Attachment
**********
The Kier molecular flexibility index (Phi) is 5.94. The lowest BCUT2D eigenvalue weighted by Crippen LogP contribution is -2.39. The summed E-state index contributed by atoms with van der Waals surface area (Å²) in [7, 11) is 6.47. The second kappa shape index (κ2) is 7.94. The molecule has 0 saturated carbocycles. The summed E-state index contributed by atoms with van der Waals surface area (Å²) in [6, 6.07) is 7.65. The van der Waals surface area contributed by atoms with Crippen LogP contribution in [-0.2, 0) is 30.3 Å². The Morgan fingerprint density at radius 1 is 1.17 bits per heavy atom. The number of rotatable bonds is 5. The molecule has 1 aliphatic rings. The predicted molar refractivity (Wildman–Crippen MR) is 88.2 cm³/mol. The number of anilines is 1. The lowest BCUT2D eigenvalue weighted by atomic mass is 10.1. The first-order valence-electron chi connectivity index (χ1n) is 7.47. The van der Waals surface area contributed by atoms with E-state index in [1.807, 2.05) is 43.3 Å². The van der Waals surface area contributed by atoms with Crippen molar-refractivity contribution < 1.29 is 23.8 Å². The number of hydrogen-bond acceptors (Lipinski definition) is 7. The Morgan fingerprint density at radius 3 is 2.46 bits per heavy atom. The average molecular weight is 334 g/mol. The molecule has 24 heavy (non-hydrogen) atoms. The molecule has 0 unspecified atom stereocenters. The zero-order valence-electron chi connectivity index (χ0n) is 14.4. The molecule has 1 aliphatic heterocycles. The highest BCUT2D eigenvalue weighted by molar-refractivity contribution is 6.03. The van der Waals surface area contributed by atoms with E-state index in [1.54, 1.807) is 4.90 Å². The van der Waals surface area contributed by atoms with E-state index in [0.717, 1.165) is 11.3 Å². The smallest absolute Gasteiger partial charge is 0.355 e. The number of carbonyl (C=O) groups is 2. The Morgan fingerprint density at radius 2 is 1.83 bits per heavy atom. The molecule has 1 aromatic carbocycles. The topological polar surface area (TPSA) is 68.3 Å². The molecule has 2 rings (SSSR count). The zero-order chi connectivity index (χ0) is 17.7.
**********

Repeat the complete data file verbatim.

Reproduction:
The Kier molecular flexibility index (Phi) is 5.94. The lowest BCUT2D eigenvalue weighted by Crippen LogP contribution is -2.39. The summed E-state index contributed by atoms with van der Waals surface area (Å²) in [7, 11) is 6.47. The second kappa shape index (κ2) is 7.94. The molecule has 0 saturated carbocycles. The summed E-state index contributed by atoms with van der Waals surface area (Å²) in [6, 6.07) is 7.65. The van der Waals surface area contributed by atoms with Crippen LogP contribution in [-0.2, 0) is 30.3 Å². The Morgan fingerprint density at radius 1 is 1.17 bits per heavy atom. The number of rotatable bonds is 5. The molecule has 1 aliphatic rings. The predicted molar refractivity (Wildman–Crippen MR) is 88.2 cm³/mol. The number of anilines is 1. The lowest BCUT2D eigenvalue weighted by atomic mass is 10.1. The first-order valence-electron chi connectivity index (χ1n) is 7.47. The van der Waals surface area contributed by atoms with E-state index in [1.807, 2.05) is 43.3 Å². The van der Waals surface area contributed by atoms with Crippen molar-refractivity contribution < 1.29 is 23.8 Å². The number of hydrogen-bond acceptors (Lipinski definition) is 7. The Morgan fingerprint density at radius 3 is 2.46 bits per heavy atom. The average molecular weight is 334 g/mol. The molecule has 24 heavy (non-hydrogen) atoms. The molecule has 0 unspecified atom stereocenters. The zero-order valence-electron chi connectivity index (χ0n) is 14.4. The molecule has 1 aliphatic heterocycles. The highest BCUT2D eigenvalue weighted by molar-refractivity contribution is 6.03. The van der Waals surface area contributed by atoms with E-state index in [1.54, 1.807) is 4.90 Å². The van der Waals surface area contributed by atoms with E-state index in [0.717, 1.165) is 11.3 Å². The smallest absolute Gasteiger partial charge is 0.355 e. The number of carbonyl (C=O) groups is 2. The Morgan fingerprint density at radius 2 is 1.83 bits per heavy atom. The molecule has 1 aromatic carbocycles. The topological polar surface area (TPSA) is 68.3 Å². The molecule has 2 rings (SSSR count). The zero-order chi connectivity index (χ0) is 17.7.